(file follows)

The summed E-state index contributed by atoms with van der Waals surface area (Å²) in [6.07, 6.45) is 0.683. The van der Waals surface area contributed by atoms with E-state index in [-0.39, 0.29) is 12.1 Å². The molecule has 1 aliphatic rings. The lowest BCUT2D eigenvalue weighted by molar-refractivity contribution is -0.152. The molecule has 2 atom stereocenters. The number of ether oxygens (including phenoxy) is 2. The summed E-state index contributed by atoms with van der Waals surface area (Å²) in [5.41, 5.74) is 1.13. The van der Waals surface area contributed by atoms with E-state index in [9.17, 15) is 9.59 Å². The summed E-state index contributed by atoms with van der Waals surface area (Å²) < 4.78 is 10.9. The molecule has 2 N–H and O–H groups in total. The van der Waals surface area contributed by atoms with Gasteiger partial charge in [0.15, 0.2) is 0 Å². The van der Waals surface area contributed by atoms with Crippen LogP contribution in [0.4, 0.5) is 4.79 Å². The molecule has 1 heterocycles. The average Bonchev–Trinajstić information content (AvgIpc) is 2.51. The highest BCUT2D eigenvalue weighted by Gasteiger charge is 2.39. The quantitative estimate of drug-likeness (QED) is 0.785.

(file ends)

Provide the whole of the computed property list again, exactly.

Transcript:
The summed E-state index contributed by atoms with van der Waals surface area (Å²) in [6.07, 6.45) is 0.683. The van der Waals surface area contributed by atoms with E-state index in [-0.39, 0.29) is 12.1 Å². The molecule has 1 aliphatic rings. The lowest BCUT2D eigenvalue weighted by molar-refractivity contribution is -0.152. The molecule has 2 atom stereocenters. The number of ether oxygens (including phenoxy) is 2. The summed E-state index contributed by atoms with van der Waals surface area (Å²) in [5.41, 5.74) is 1.13. The van der Waals surface area contributed by atoms with E-state index in [9.17, 15) is 9.59 Å². The summed E-state index contributed by atoms with van der Waals surface area (Å²) < 4.78 is 10.9. The molecule has 2 N–H and O–H groups in total. The van der Waals surface area contributed by atoms with Gasteiger partial charge in [0.15, 0.2) is 0 Å². The van der Waals surface area contributed by atoms with Crippen LogP contribution in [0.4, 0.5) is 4.79 Å². The molecule has 1 heterocycles. The average Bonchev–Trinajstić information content (AvgIpc) is 2.51. The highest BCUT2D eigenvalue weighted by Gasteiger charge is 2.39. The quantitative estimate of drug-likeness (QED) is 0.785.